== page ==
With a $50 million contract, he’s the Maple Leafs’ most expensive asset, and considering his unparalleled influence behind the bench, it seems obvious.
Mike Babcock should be the Leafs’ next captain.
When team president Brendan Shanahan brought Babcock into the system, he was looking for a guy capable of turning the team around. He was looking for a guy who doesn’t simply demand respect, but rather someone who earns it the second he walks into the room.
And as Babcock said himself in his first press conference with the team, Shanahan was looking for a guy ready to “put Canada’s team back on the map.” Sure enough, it’s been almost two years since that press conference and Toronto is playing some of its best hockey in over a decade.
But winning is nothing new for Babcock, having led the Red Wings to the playoffs in each of his 10 seasons with the team, and winning the Stanley Cup in 2008. He also coached Canada to two Olympic gold medals and a World Championship, making him the only coach to win hockey’s top two international titles along with the Stanley Cup.
And if these accolades prove anything, it’s that Toronto’s bench boss can lead like no other. Captains guide by example, go out of their way to improve all teammates, and are the most knowledgeable of the game. They take on the responsibility of team performance, are effective communicators, and some might say the team belongs to them.
All of hockey’s greatest captains – both past and present – have these qualities, but who’s to say they need to be between the boards, rather than behind them? Babcock is one of the greatest (and most humble) hockey minds in NHL history, epitomizing everything Toronto needs at this very moment.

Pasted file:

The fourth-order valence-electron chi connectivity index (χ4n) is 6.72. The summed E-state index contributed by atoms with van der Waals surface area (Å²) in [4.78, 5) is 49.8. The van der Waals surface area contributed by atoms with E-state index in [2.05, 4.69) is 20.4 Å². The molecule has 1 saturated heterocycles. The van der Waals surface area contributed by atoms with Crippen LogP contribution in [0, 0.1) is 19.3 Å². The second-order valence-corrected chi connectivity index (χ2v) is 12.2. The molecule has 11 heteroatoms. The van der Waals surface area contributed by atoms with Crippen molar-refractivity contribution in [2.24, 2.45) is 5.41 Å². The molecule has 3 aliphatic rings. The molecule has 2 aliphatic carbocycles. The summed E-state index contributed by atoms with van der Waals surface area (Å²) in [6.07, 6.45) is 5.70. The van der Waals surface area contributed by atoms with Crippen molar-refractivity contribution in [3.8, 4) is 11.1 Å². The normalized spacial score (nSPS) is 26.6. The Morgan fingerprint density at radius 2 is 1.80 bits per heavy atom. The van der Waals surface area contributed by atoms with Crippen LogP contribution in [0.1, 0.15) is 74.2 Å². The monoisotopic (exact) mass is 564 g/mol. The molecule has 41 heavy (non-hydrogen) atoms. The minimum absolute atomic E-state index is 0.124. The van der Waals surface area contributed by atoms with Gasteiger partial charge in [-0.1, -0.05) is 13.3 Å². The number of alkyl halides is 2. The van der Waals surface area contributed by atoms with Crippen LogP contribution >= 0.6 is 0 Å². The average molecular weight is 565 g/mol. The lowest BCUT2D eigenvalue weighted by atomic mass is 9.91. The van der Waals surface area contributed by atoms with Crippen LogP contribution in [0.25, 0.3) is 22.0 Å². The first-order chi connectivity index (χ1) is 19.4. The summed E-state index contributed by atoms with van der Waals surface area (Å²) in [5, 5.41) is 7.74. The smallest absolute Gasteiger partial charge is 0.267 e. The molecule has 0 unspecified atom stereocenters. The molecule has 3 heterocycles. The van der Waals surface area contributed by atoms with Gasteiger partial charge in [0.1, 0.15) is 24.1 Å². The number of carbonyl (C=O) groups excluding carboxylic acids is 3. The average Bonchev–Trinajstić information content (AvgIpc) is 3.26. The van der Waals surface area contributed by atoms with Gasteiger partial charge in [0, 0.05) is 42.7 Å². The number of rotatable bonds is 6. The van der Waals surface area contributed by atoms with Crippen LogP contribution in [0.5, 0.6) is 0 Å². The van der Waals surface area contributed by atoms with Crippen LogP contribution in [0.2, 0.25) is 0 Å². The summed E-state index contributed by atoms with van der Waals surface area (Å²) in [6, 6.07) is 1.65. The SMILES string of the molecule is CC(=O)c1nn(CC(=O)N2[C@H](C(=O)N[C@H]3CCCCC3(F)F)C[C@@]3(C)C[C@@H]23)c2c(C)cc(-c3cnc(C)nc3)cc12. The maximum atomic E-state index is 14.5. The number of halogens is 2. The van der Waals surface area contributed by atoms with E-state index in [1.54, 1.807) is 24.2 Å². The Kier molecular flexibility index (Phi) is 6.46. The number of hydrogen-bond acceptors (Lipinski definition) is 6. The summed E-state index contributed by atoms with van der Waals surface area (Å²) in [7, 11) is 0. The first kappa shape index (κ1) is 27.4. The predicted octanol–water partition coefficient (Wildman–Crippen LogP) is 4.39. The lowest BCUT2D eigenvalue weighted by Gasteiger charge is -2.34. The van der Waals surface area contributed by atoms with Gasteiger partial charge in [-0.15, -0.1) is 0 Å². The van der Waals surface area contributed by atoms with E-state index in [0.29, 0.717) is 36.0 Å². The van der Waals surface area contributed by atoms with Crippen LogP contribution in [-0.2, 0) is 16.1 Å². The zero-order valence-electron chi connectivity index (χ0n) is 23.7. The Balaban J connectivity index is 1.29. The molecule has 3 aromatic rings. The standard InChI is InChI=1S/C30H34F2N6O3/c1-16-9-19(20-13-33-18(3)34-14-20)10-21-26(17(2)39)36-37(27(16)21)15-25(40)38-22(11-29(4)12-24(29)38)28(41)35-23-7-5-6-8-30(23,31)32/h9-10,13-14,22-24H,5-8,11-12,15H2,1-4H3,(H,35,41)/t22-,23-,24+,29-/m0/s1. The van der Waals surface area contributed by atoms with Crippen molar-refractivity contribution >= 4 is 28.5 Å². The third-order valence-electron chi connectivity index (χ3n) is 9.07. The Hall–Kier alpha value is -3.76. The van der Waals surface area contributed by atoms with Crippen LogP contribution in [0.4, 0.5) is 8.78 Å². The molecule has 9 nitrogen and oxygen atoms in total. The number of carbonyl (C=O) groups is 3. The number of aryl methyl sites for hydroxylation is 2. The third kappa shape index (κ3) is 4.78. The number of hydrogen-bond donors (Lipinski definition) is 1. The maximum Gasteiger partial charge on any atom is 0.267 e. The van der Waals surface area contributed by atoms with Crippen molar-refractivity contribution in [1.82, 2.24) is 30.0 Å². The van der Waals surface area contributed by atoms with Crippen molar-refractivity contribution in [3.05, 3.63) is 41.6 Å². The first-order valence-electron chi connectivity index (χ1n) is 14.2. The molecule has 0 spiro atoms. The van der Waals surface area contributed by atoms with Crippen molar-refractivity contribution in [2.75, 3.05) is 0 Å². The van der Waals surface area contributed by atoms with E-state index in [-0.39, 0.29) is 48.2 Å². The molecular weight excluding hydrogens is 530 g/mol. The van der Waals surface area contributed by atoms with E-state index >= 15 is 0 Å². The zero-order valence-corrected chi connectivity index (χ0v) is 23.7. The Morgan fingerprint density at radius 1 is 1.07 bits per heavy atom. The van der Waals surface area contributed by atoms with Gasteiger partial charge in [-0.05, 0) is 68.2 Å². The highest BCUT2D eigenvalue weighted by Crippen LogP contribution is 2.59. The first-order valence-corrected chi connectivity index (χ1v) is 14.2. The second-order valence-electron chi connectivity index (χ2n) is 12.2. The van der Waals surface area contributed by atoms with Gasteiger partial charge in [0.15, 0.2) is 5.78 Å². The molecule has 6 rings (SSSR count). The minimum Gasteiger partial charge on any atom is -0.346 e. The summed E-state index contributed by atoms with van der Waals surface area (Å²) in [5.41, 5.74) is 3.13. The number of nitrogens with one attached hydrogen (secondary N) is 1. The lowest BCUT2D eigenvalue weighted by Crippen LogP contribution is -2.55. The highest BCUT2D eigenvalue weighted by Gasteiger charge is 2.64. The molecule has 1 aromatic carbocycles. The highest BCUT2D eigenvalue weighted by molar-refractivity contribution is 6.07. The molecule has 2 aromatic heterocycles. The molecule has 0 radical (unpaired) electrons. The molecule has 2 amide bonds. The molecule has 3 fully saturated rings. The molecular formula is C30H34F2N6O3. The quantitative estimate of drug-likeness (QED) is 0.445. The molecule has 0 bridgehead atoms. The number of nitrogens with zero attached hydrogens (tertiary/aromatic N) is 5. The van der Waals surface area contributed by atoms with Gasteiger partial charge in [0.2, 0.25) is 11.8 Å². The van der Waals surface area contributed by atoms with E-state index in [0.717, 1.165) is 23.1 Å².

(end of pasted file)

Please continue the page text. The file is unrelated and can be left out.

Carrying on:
No one on Toronto’s current roster – not even blue chip defender Morgan Rielly or superstar centre Auston Matthews – are ready to lead “Canada’s team” just yet. The responsibility is huge, and while either one could be ready one day soon, Babcock is capable filling the void until then.
And similar to all great captains, Babcock is locked in long term.
For example, despite rumours of moving this past summer, Steven Stamkos re-signed with Tampa for another eight years. Or looking ahead, impending UFA John Tavares has already stifled Toronto rumours, saying he hopes to stay in Brooklyn.
The 53-year-old knew what he was signing up for when he put pen to paper on his eight-year contract with Toronto, and with over six years remaining there’s still lots of work ahead for this young franchise.
“I’m looking forward to the process, the battle, the pain, the fun and the journey,” Babcock told the CBC shortly after signing on. “It’s gonna be a long one, but it’s gonna be a lot of fun.”
Though despite the work ahead the Leafs are exceeding expectations this season, there’s no doubt about it. The forward lines are clicking, the defence is sharp, and the goaltenders are keeping pucks out that would have been sure-goals a year ago.
Yes the Leafs have top tier skaters in Mitch Marner and Matthews, and yes Frederik Andersen is an improvement over Bernier, but success begins from the top down, and Babcock knows talent can only get you so far.
Instead, it’s Babcock’s stress on good human beings – and how this translates to great play out on the ice – that sets him apart from the rest.
Babcock is a great coach – just look at the numbers – but he’s an even better person, and that’s the kind of individual you want to have leading your team.
Besides, isn’t that who a captain’s supposed to be anyway?